In June 1955, the Supreme Court of New Jersey, in State v. Dantonio, 18 N.J. 570, at page 578, 115 A.2d 35, at pages 39—40, 49 A.L.R.2d 460, stated: ‘Since World War II members of the public have become generally aware of the widespread use of radar methods in detecting the presence of objects and their distance and speed; and while they may not fully understand their intricacies they do not question their general accuracy and effectiveness. Dr. Kopper has pointed out that, in contrast to other radar methods, the method actually used in the speedmeter is rather simple and has been adopted by many law enforcement bodies; a recent tabulation indicates that speedmeters are being used in 43 states by almost 500 police departments. See Radar Traffic Controls, 23 Tenn.L.Rev. 784 (1955). The writings on the subject assert that when properly operated they accurately record speed (within reasonable tolerances of perhaps two or three miles per hour) and nothing to the contrary has been brought to our attention; under the circumstances it would seem that evidence of radar speedmeter readings should be received in evidence upon a showing that the speedmeter was properly set up and tested by the police officers without any need for independant expert testimony by electrical engineers as to its general nature and trustworthiness.’
In People v. Magri (1958) 3 N.Y.2d 562, 170 N.Y.S.2d 335, at pages 337—338, 147 N.E.2d 728, at page 730, the New York Court of Appeals stated: ‘We think the time has come when we may recognize the general reliability of the radar speedmeter as a device for measuring the speed of a moving vehicle, and that it will no longer be necessary to require expert testimony in each case as to the nature, function or scientific principles underlying it * * *.’
Other jurisdictions have followed New York's practical recognition that the scientific principle of radar can and should be judicially noticed. (See City of E. Cleveland v. Ferell (1958) 168 Ohio St. 298, 154 N.W.2d 630; State v. Graham (Mo.App.1959) 322 S.W.2d 188; United States v. Dreos (D.Md.1957) 156 F.Supp. 200.) The New York and New Jersey holdings are likewise supported by leading legal writers, including California's B. E. Witkin, who says: ‘The scientific accuracy of the device, properly handled, is scarcely open to question.’ (Witkin, California Evidence (2nd Ed. 1966), s 663, p. 622.)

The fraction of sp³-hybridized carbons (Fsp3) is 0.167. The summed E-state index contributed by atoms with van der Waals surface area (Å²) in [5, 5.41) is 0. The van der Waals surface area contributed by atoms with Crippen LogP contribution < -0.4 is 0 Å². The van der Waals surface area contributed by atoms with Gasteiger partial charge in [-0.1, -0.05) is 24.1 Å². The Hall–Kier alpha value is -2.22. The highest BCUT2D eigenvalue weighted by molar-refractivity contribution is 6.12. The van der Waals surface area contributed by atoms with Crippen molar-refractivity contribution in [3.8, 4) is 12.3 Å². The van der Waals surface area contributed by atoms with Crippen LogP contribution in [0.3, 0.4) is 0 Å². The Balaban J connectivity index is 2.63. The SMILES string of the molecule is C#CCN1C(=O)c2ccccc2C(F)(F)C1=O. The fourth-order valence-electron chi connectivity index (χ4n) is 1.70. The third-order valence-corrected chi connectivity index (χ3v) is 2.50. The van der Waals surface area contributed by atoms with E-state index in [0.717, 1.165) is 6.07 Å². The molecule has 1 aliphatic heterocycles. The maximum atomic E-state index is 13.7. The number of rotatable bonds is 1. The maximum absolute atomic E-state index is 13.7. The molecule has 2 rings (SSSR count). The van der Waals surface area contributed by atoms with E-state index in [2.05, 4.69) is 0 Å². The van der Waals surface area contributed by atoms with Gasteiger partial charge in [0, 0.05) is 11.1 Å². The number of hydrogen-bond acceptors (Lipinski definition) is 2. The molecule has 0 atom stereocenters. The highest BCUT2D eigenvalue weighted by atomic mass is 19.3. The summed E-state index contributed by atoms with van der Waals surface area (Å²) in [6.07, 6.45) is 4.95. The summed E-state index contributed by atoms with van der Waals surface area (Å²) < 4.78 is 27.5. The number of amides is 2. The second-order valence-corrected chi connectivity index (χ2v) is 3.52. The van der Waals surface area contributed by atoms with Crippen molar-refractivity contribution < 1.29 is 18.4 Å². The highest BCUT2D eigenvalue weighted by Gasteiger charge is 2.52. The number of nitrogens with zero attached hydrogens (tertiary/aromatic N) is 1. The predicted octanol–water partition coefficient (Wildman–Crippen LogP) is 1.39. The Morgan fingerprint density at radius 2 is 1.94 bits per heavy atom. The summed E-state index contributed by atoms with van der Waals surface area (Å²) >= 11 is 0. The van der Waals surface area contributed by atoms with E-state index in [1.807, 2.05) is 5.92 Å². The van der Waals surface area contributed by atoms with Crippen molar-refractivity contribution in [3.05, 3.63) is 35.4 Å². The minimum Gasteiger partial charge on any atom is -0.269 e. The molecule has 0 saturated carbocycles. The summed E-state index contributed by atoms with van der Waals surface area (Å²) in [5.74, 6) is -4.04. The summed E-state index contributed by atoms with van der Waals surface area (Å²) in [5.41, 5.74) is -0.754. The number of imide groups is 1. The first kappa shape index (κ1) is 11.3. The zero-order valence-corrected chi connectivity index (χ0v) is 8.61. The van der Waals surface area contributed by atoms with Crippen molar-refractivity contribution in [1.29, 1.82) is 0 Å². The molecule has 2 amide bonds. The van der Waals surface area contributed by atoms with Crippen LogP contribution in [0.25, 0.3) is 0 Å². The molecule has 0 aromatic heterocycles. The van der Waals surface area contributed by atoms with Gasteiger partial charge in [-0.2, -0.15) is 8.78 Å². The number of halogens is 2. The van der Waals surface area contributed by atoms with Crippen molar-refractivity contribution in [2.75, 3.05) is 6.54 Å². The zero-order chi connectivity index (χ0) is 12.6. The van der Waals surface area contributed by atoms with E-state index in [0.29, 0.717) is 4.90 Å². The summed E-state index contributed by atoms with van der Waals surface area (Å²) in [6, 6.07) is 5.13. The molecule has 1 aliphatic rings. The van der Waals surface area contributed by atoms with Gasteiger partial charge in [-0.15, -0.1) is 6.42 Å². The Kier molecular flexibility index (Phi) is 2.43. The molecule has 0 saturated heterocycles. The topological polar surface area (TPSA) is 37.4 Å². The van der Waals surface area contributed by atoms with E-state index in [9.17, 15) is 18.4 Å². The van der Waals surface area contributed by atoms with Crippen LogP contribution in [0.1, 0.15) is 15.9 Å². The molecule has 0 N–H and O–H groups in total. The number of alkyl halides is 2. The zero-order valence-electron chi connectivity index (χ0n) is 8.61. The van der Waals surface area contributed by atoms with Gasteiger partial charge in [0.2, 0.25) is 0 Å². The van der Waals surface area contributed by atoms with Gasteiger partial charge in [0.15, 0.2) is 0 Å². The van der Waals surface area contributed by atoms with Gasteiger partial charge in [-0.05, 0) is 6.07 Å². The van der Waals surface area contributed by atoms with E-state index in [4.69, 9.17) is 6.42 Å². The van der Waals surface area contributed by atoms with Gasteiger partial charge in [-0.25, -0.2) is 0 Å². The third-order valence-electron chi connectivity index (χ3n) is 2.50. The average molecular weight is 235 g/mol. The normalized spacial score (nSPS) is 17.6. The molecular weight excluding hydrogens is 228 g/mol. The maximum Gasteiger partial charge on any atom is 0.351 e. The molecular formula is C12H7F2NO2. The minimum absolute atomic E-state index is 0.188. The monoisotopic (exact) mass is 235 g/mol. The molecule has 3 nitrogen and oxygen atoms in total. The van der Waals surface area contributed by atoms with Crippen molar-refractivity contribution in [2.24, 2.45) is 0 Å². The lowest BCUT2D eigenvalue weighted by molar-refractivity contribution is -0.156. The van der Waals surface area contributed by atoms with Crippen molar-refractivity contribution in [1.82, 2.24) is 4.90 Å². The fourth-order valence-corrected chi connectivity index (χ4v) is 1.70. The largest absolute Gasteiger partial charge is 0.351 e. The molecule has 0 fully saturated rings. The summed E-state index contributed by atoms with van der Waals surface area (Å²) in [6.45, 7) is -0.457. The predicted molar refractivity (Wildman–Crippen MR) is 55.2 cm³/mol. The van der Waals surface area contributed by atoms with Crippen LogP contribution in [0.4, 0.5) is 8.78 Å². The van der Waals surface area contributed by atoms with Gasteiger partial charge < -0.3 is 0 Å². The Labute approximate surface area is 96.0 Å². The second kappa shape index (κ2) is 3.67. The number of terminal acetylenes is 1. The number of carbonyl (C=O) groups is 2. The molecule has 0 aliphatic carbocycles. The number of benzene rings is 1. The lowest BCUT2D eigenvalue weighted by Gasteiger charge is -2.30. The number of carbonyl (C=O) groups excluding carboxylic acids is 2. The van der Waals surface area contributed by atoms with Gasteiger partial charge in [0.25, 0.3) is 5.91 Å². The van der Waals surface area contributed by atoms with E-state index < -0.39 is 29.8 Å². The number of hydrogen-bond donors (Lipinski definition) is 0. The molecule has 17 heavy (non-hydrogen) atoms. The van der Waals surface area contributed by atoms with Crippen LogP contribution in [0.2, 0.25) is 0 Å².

California Evidence Code, section 451 (mandatory judicial notice) provides in part: ‘Judicial notice shall be taken of: * * * (f) Facts and propositions of generalized knowledge that are so universally known that they cannot reasonably be the subject of dispute.’
We have concluded that the validity and accuracy of radar devices is a proposition of such common and universal knowledge that it must be judicially noticed and there is no necessity to call an expert witness to establish this commonly known and accepted proposition. As stated in Varcoe v. Lee (1919) 180 Cal. 338, at page 344, 181 P. 223, at page 226: ‘Judicial notice is a judicial short-cut, a doing away with the formal necessity for evidence because there is no real necessity for it.’
Under Evidence Code, section 451, judicial notice of the matters specified therein is Mandatory, whether or not the court is requested to notice them. (California Evidence Code Manual (Cont.Ed.Bar 1966), Comment, p. 63.)
As indicated, this court's holding is limited to the proposition that a trial court is required to take judicial notice of the use, validity and accuracy of radar devices as a scientific method of measuring speed.
The judgment dismissing the complaint is reversed, and the cause is remanded to the trial court for further proceedings in accordance with the views herein expressed.
SHOEMAKER, Presiding Justice.
AGEE and TAYLOR, JJ., concur.